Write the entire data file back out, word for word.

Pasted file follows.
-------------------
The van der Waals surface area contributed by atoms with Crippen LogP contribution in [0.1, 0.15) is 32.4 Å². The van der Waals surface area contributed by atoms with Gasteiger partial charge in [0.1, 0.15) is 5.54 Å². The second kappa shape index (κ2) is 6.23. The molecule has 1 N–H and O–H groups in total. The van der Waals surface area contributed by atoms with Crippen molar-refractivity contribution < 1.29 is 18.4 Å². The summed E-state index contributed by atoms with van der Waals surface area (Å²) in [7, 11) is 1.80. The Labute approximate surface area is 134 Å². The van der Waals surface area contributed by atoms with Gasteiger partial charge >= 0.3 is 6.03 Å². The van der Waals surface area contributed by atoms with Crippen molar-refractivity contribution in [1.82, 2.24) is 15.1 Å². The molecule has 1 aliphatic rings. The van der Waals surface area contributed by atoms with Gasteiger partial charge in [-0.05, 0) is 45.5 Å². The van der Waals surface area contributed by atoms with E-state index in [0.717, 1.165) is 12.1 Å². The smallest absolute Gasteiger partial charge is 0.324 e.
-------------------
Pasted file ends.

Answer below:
The van der Waals surface area contributed by atoms with Crippen LogP contribution in [0.1, 0.15) is 32.4 Å². The van der Waals surface area contributed by atoms with Gasteiger partial charge in [0.1, 0.15) is 5.54 Å². The second kappa shape index (κ2) is 6.23. The molecule has 1 N–H and O–H groups in total. The van der Waals surface area contributed by atoms with Crippen molar-refractivity contribution < 1.29 is 18.4 Å². The summed E-state index contributed by atoms with van der Waals surface area (Å²) in [7, 11) is 1.80. The Labute approximate surface area is 134 Å². The van der Waals surface area contributed by atoms with Gasteiger partial charge >= 0.3 is 6.03 Å². The van der Waals surface area contributed by atoms with Crippen molar-refractivity contribution in [1.82, 2.24) is 15.1 Å². The molecule has 1 aliphatic rings. The van der Waals surface area contributed by atoms with Gasteiger partial charge in [-0.05, 0) is 45.5 Å². The van der Waals surface area contributed by atoms with E-state index in [0.717, 1.165) is 12.1 Å². The smallest absolute Gasteiger partial charge is 0.324 e.